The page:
“The letter was removed years ago from the Cavs.com website, but over the last week, it was discovered that it still existed from this external link to a stagnant archived page,” Cavaliers director of communications Tad Carper told SB Nation. “It was on the content management system platform that was used back in 2010.” Thus, everyone within the organization proceeded as if nothing strange was going on. But when James’ free agency started to kick into gear, one employee noticed a spike in traffic to a page that was believed to be purged from the Internet. A decision was made to delete the letter again, but the process was more complex because the team did not have direct access to the site’s old CMS. Thus, the team had to ask the league to do it for them.
“Quite frankly, we weren’t looking for [the letter] because we knew we deleted it,” he said. “If [it still being an active url] would have become apparent a year ago, we would have deleted it too.”
I can’t speak to the Cavs’ intent. It’s feasible a switch to a new system produced a duplicate version of that particular page, and only one iteration was deleted. Or there could have been some other error.
But I’ve seen it mentioned multiple times during the last four years that the team’s official website still hosted the letter. Regardless of whether they wanted it scrubbed years ago, they didn’t take the proper steps to bring it down until now.
“I see you,” he said. “I see everyone. More than just your physical presence, I see your energy. I feel it. I know it.”
“I think that the most important thing that I strive to live by is extremely by truth and by consistently giving others the truth, without any judgement, without constraints, without anything extra except the understanding that I see you,” he said. “I have family members who come from knowing energy, and it was passed along to me.”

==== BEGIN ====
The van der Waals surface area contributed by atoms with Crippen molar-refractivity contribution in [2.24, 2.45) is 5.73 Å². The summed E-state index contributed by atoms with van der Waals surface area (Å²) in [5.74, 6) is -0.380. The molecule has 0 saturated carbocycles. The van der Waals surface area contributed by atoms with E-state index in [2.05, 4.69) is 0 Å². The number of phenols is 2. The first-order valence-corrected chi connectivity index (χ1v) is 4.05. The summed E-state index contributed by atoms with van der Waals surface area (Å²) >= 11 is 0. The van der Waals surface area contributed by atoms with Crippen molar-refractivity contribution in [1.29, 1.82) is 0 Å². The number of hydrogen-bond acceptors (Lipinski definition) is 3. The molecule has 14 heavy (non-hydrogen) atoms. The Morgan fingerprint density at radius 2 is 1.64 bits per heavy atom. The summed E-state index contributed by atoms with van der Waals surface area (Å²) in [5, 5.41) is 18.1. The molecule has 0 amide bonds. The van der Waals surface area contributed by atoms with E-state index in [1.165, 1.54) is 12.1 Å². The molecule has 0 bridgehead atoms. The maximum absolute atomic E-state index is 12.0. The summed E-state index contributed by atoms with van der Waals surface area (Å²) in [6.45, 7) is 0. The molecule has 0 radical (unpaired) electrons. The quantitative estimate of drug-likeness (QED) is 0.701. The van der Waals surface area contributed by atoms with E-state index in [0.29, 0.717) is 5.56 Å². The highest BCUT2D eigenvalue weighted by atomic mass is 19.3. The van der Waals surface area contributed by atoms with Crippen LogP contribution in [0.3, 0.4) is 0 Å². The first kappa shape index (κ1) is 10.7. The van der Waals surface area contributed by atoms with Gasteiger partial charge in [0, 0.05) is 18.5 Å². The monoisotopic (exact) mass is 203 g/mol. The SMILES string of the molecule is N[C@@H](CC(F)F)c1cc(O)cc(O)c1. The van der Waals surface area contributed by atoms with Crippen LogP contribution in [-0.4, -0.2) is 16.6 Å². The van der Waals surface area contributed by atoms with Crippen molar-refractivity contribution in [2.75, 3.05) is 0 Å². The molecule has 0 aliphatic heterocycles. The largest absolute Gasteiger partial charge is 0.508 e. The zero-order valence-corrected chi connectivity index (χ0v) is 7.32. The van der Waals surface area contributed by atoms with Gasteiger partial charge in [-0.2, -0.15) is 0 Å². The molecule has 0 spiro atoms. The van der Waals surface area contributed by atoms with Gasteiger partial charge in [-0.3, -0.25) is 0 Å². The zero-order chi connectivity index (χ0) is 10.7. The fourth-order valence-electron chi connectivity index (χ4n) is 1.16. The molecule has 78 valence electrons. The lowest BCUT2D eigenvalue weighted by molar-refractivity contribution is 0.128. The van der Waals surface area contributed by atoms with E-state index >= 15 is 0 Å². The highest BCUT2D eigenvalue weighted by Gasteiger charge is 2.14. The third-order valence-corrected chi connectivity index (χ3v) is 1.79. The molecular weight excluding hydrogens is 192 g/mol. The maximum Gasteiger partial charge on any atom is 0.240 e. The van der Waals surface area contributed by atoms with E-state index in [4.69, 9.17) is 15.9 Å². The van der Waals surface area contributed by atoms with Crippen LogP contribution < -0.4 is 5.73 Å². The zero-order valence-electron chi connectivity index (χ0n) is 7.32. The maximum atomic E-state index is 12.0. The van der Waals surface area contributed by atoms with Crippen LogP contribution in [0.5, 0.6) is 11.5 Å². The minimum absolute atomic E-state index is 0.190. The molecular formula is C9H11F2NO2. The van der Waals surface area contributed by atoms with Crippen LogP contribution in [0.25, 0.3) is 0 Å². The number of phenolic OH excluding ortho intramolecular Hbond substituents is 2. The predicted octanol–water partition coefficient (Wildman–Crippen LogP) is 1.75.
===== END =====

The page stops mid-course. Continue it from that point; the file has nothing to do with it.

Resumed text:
Rose has been out with what seemed like a relative minor, for him at least, ankle injury. The 29-year-old could stick in the league for a while thanks to his reputation and ability to attack the rim to create shots for himself. But the guard is a shell of peak form after years of more serious injuries. This isn’t the career anyone expected for him when he was named the youngest MVP ever in 2011.
The Suns made Mike James – a 27-year-old rookie on a two-way contract – their starting point guard.
Though he eventually ceded the role to Tyler Ulis, James – the only player on a two-way contract to start an NBA game – is still a rotation regular. He’s an aggressive defender and possesses plenty of offensive moves.
The problem: Unless demoted to Phoenix’s minor-league affiliate before then, he’ll max out the 45 allowable NBA days for a two-way player Dec. 6.
We’d still like to get him on the 15-man roster and we’re looking at different ways to do that.
The Suns can unilaterally convert James’ two-contract into a standard one-year minimum deal. Both sides could also negotiate a longer contract.
The bigger issue is clearing a roster spot.
Phoenix has the maximum 15 players with standard contracts with no obvious cuts. Derrick Jones Jr. doesn’t play much, but the 20-year-old’s athleticism creates intriguing upside. Second-rounder Davon Reed is hurt, though teams rarely cut bait so quickly.